I Can't Charge That!
I believe that bookkeepers should be able to charge at least £35 per hour.
When I say that, how does that make you feel?
If you're like most bookkeepers I speak to, you probably let out an audible gasp. Or shouted at the screen "yeah, right!"
If you're charging somewhere between £12 and £20 you probably think £35 an hour is unachievable. If you're charging up to £25 you probably think you're about the maximum you can charge. If you're charging less than £12 you must think I'm on another planet.
There are loads of reasons given for not charging this rate. My clients won't wear it. My area won't wear it.
The real reason is often simpler. It often boils down to you feeling you can't ask for that amount, and you'd probably be right...to an extent.
You see, being able to charge £35 an hour isn't about rocking up to your client and saying "remember you used to pay me £18 an hour, well things are changing."
You could try that, but it probably won't work.
Here's the thing, though. Some bookkeepers in the UK are charging in excess of £35 per hour. If we assume that we're all competent and professional, what's the difference? Why can some charge this, and others believe it's unattainable?
The answer is simply confidence. The confidence to believe you're worth it. The confidence to ask for it. The confidence to accept it. Fortunately, if you are not confident right now, there are ways to get there.
Confidence is really only a belief in yourself and your systems. So how do you get there?
Pricing is a bit like a jigsaw puzzle. That prize of £35 an hour is the reward for completing it. It's the full picture you only see when you're done. You can't just jump to seeing that picture straight away. Nor can you charge £35 an hour off the bat.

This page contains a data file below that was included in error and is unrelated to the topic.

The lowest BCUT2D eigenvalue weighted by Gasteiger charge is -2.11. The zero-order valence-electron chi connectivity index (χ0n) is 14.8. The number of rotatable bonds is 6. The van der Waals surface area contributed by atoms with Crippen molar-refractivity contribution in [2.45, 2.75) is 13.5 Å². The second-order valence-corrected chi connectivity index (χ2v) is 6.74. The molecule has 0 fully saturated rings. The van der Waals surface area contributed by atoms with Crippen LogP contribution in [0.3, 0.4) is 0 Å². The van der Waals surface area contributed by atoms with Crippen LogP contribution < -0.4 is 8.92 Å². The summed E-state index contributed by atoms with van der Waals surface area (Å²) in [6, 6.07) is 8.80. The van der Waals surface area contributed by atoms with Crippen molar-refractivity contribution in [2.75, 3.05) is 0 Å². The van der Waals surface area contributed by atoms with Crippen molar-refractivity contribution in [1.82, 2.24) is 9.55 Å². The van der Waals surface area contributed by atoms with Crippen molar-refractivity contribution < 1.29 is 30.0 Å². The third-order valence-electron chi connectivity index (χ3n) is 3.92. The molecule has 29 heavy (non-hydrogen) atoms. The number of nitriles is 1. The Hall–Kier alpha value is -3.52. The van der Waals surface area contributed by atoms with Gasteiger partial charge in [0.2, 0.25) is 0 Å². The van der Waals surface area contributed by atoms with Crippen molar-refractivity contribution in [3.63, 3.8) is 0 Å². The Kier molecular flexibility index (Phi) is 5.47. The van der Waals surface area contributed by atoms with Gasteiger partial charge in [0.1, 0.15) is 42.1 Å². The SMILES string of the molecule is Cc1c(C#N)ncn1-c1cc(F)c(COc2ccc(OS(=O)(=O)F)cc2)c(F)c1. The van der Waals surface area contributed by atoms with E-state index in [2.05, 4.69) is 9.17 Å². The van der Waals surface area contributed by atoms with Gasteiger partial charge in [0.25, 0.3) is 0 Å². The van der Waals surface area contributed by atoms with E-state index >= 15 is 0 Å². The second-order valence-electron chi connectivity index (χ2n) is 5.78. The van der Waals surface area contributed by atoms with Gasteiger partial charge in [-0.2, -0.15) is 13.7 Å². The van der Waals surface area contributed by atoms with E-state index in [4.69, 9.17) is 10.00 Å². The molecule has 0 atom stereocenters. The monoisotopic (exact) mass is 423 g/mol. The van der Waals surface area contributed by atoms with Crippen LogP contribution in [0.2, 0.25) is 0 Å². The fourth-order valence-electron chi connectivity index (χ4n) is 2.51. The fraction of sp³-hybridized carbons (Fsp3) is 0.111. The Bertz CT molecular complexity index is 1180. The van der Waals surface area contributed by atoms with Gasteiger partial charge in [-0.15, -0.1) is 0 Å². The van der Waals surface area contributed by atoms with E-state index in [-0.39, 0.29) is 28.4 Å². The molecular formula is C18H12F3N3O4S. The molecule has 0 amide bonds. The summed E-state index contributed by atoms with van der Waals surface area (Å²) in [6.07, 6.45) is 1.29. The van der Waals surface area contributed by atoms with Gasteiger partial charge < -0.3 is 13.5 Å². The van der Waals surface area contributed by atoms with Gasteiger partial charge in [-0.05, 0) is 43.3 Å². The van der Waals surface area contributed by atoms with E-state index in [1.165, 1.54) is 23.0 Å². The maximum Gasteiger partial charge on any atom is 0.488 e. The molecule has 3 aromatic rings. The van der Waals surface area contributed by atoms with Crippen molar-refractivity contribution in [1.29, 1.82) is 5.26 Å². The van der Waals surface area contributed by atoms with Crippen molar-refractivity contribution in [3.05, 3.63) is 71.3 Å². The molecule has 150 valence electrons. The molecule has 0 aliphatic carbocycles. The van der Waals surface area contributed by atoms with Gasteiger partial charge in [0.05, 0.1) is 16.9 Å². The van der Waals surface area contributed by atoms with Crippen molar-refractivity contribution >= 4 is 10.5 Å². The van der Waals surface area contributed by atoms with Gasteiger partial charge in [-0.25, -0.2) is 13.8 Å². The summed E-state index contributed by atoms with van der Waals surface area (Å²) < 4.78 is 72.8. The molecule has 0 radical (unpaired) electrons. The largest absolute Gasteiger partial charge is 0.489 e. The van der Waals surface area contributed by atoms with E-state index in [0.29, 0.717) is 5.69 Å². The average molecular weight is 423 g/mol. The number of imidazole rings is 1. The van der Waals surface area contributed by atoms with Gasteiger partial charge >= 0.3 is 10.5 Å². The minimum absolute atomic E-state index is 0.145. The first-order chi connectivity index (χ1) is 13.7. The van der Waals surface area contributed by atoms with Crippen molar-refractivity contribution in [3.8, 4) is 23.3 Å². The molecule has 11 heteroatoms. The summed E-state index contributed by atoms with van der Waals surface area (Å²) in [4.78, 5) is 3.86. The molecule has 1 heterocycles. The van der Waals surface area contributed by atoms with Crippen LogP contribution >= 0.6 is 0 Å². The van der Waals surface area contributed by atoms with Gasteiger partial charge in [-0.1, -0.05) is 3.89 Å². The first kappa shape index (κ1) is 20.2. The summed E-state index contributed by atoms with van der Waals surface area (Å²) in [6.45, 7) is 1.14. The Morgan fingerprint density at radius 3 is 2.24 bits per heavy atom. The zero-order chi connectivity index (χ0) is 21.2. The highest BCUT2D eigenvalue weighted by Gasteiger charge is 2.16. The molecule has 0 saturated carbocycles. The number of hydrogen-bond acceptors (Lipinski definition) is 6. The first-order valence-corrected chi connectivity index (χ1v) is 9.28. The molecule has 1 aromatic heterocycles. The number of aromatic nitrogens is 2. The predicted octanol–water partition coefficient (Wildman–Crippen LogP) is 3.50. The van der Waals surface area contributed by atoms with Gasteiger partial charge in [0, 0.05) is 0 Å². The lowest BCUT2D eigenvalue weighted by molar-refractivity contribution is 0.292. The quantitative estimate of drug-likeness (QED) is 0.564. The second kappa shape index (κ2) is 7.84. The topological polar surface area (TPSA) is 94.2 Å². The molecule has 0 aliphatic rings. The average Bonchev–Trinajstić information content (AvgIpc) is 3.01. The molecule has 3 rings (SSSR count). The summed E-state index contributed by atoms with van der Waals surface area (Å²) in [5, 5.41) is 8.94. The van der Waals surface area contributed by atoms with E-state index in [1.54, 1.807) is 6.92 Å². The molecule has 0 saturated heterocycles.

So what are the pieces you need?
Your Ideal client
A specialist is always going to be able to charge more than a generalist. If you want to stay as a generalist serving anyone who comes along you probably won't be able to charge top dollar.
The best way to charge £35 per hour is not to charge per hour. Sound strange? You probably won't get to this rate charging by the hour. You need to make the move to a menu system.
The power in increasing your hourly rate is to become more efficient at what you do. More work and less time equals a higher hourly rate.
When you have a flow of clients coming to you, you can be more picky. You won't worry so much about quoting higher because you'll no longer believe you need to bag every lead.
The opposite really. You need to regularly grade clients and drop those who are preventing you from getting where you want to be.
To be able to achieve £35 per hour is not just about having the front to ask for it. It's about the culmination of all of this preparation. Once you pull all of these pieces together the confidence to be able to ask for this, and the confidence to know that you really are worth it will follow..